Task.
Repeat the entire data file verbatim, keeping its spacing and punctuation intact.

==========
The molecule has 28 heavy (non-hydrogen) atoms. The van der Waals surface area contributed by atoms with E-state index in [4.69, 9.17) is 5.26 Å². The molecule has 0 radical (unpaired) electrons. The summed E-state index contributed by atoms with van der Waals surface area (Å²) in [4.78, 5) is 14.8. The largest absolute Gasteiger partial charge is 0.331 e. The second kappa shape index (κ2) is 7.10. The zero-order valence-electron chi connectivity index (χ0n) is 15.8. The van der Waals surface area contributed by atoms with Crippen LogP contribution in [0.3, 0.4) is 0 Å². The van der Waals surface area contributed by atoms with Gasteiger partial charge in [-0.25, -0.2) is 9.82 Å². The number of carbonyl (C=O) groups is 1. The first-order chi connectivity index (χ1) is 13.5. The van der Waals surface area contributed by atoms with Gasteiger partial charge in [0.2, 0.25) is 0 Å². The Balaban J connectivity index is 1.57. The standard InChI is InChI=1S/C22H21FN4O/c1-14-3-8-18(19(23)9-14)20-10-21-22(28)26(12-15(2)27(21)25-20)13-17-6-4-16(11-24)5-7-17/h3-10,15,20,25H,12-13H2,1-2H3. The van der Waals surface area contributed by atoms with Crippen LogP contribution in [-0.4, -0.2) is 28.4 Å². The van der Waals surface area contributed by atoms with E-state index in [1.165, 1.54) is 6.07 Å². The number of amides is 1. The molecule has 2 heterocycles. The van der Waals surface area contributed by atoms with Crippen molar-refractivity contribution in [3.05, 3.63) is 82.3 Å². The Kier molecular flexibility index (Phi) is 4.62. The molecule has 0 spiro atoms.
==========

The molecule has 28 heavy (non-hydrogen) atoms. The van der Waals surface area contributed by atoms with E-state index in [4.69, 9.17) is 5.26 Å². The molecule has 0 radical (unpaired) electrons. The summed E-state index contributed by atoms with van der Waals surface area (Å²) in [4.78, 5) is 14.8. The largest absolute Gasteiger partial charge is 0.331 e. The second kappa shape index (κ2) is 7.10. The zero-order valence-electron chi connectivity index (χ0n) is 15.8. The van der Waals surface area contributed by atoms with Crippen LogP contribution in [0.3, 0.4) is 0 Å². The van der Waals surface area contributed by atoms with Gasteiger partial charge in [-0.25, -0.2) is 9.82 Å². The number of carbonyl (C=O) groups is 1. The first-order chi connectivity index (χ1) is 13.5. The van der Waals surface area contributed by atoms with Gasteiger partial charge in [0.2, 0.25) is 0 Å². The Balaban J connectivity index is 1.57. The standard InChI is InChI=1S/C22H21FN4O/c1-14-3-8-18(19(23)9-14)20-10-21-22(28)26(12-15(2)27(21)25-20)13-17-6-4-16(11-24)5-7-17/h3-10,15,20,25H,12-13H2,1-2H3. The van der Waals surface area contributed by atoms with Crippen LogP contribution in [-0.4, -0.2) is 28.4 Å². The van der Waals surface area contributed by atoms with E-state index in [1.165, 1.54) is 6.07 Å². The number of amides is 1. The molecule has 2 heterocycles. The van der Waals surface area contributed by atoms with Crippen molar-refractivity contribution in [3.05, 3.63) is 82.3 Å². The Kier molecular flexibility index (Phi) is 4.62. The molecule has 0 spiro atoms.